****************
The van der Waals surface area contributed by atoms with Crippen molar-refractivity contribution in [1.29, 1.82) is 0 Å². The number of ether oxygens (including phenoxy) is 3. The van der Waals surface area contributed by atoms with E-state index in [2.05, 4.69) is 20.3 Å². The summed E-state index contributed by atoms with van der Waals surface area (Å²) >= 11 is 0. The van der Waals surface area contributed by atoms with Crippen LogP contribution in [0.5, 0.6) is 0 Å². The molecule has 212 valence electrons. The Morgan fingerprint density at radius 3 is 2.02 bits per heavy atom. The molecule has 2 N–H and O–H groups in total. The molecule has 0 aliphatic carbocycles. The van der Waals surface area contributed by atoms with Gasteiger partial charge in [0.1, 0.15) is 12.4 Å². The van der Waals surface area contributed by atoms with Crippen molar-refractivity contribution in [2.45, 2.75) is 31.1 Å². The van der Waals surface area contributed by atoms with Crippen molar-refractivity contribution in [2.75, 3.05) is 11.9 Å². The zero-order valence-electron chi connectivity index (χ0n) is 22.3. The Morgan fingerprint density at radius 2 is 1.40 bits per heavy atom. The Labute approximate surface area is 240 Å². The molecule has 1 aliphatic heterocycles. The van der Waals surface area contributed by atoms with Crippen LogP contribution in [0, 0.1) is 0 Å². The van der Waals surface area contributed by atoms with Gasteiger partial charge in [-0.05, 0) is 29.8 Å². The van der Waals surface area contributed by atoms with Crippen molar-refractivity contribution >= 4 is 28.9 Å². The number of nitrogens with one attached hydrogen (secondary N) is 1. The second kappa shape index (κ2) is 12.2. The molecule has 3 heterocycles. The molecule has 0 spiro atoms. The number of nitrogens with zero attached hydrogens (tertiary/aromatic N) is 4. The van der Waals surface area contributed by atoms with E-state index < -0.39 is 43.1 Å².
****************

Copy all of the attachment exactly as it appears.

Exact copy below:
The van der Waals surface area contributed by atoms with Crippen molar-refractivity contribution in [1.29, 1.82) is 0 Å². The number of ether oxygens (including phenoxy) is 3. The van der Waals surface area contributed by atoms with E-state index in [2.05, 4.69) is 20.3 Å². The summed E-state index contributed by atoms with van der Waals surface area (Å²) >= 11 is 0. The van der Waals surface area contributed by atoms with Crippen LogP contribution in [0.5, 0.6) is 0 Å². The molecule has 212 valence electrons. The Morgan fingerprint density at radius 3 is 2.02 bits per heavy atom. The molecule has 2 N–H and O–H groups in total. The molecule has 0 aliphatic carbocycles. The van der Waals surface area contributed by atoms with Gasteiger partial charge in [0.1, 0.15) is 12.4 Å². The van der Waals surface area contributed by atoms with Crippen molar-refractivity contribution in [2.45, 2.75) is 31.1 Å². The van der Waals surface area contributed by atoms with Crippen molar-refractivity contribution in [2.75, 3.05) is 11.9 Å². The zero-order valence-electron chi connectivity index (χ0n) is 22.3. The Morgan fingerprint density at radius 2 is 1.40 bits per heavy atom. The Labute approximate surface area is 240 Å². The molecule has 1 aliphatic heterocycles. The van der Waals surface area contributed by atoms with Crippen LogP contribution in [0, 0.1) is 0 Å². The van der Waals surface area contributed by atoms with Gasteiger partial charge in [-0.05, 0) is 29.8 Å². The van der Waals surface area contributed by atoms with Crippen molar-refractivity contribution >= 4 is 28.9 Å². The number of nitrogens with one attached hydrogen (secondary N) is 1. The second kappa shape index (κ2) is 12.2. The molecule has 3 heterocycles. The molecule has 0 spiro atoms. The number of nitrogens with zero attached hydrogens (tertiary/aromatic N) is 4. The van der Waals surface area contributed by atoms with E-state index < -0.39 is 43.1 Å².